1(630)802-8605 Ravi.das@bn-inc.net

As a Cyber security professional, the one question I keep getting asked, and that I even ask of myself, is how come people just don’t simply understand the ramifications of it?

By this, I mean if we keep hearing stories about websites being hacked into, billions of passwords and credit card numbers being stolen, people paying the in thousands of dollars for Ransomware attacks, etc.  why can’t people become proactive about it?  What is holding us back?

When I use the term “people”, I am focusing in upon a very narrow segment of the population – those that are C-Level Execs and/or belong to a Board of Directors at a business or a corporation.  If these guys are so great when it comes to managing the bottom line and financial risks, how come they cannot apply these same principles to Cyber security?

This is the exact same question that the United Kingdom’s National Cyber Security Centre (also known as the “NCSC”) is looking into as well.  Here are some key answers that they found in their particular study:

*C-Level Execs and Board Members simply cannot talk about Cyber security in plain English:

As mentioned, yes they are great in talking about the bottom line and corporate takeovers, but they still cannot yet carry on the same level of conversation when it comes to talking about the Cyber threat landscape.  The main reason for this:  They simply just do not have enough of a technical grasp of the subject matter as of yet.  In other words, they need to be able to understand this to the same level as they do about finance and HR issues.

*Cyber security is still viewed as a compartmental issue, not one that the entire organization faces:

In pretty much all of the business entities across the United Kingdom and even here in the United States, the issues of Cyber security is still being perceived as a problem that the IT Department should solve, and even have the entire responsibility for as well.  To a certain degree this is understandable, because upper level management thinks that “Hey, if these guys can fix computers, then they should be able to fix Cyber security problems as well. Why should I get involved?”  Well, the truth of the matter is that the C-Level Execs and the Board Members do very much need to get involved.  This is so because the Cyber attacker of today is not just going after the IT Infrastructure – they are going after the data which crosses into other departments of the business or corporation as well.  This includes primarily HR, Accounting, and Finance.  To cure this problem, a sense of shared responsibility needs to be cultivated from within the organization.  But this can only be instilled and driven by the leaders at the top of the food chain.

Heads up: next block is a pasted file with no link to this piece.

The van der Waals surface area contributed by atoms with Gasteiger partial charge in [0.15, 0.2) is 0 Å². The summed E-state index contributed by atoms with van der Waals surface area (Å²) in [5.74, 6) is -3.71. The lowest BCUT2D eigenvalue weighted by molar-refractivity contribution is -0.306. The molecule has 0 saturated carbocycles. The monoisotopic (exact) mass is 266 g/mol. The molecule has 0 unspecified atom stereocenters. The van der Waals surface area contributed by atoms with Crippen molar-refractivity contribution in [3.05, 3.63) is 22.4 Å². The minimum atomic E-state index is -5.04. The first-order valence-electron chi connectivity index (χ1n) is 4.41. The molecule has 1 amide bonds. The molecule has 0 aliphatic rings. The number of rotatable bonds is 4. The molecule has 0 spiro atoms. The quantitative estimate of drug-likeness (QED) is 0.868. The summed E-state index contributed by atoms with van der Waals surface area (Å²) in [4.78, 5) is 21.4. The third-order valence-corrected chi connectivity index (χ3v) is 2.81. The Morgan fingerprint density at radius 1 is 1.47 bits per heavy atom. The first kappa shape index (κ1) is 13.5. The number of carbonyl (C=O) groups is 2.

In order to get started to get C-Level Execs and Board Members to understand the risks that they face, they must be presented with five questions, and have the ability to answer them without getting any help or guidance from their IT Department:

*How do we defend against Phishing Attacks?

*How do we control the usage of privileged access?

*Do we have a comprehensive plan put into place for software patches and firmware upgrades?

*How do we know if our third party vendors are ensuring that the information and data that we share with them is safe and secure?

*What are the authentication methods that we currently use in our organization (for example, are we using 2FA?)

I will get into more details into these questions and how they should be addressed in a future blog.  But when addressing these five key questions, the proverbial “C-Suite” needs to be fully responsible for understanding all of the Cyber security risks that they face, and to come up with a strategy as to how they should be dealt with.

This should not fall all squarely on the hands of the IT Department – rather, they job should be to simply recommend the tools and technologies that will be needed to support the new Cyber security plans and strategies.

In this regard, even investing in Cyber intelligence tools to help model the threat landscape would be a great perception mechanism for the C-Suite.

But yet, another crucial shift of attitude and mentality also needs to change immediately with the C-Suite as well.  They often think that Cyber attacks are isolated incidents, and that it will never happen to them.  But the truth of the matter is, they probably will fall victim as well.

In other words, they need to apply to the lessons learned from other victims before their own organization becomes one as well.

If this thinking is not fundamentally changed, any budgets or money appropriated for dealing with a Cyber based attack could be spent elsewhere in another department.

And, when the time comes when these crucial funds are absolutely needed, it will not exist.  This will mean a loss of business continuity, damaged brand reputation, and worst yet, lost customers.

So, my advice to the C-Suite is get a comprehensive Pen Test done of your entire organization.  Imagine yourself as the victim, and within a short amount of time (not days, I am talking hours) come up with ways as to how you can fully restore business operations.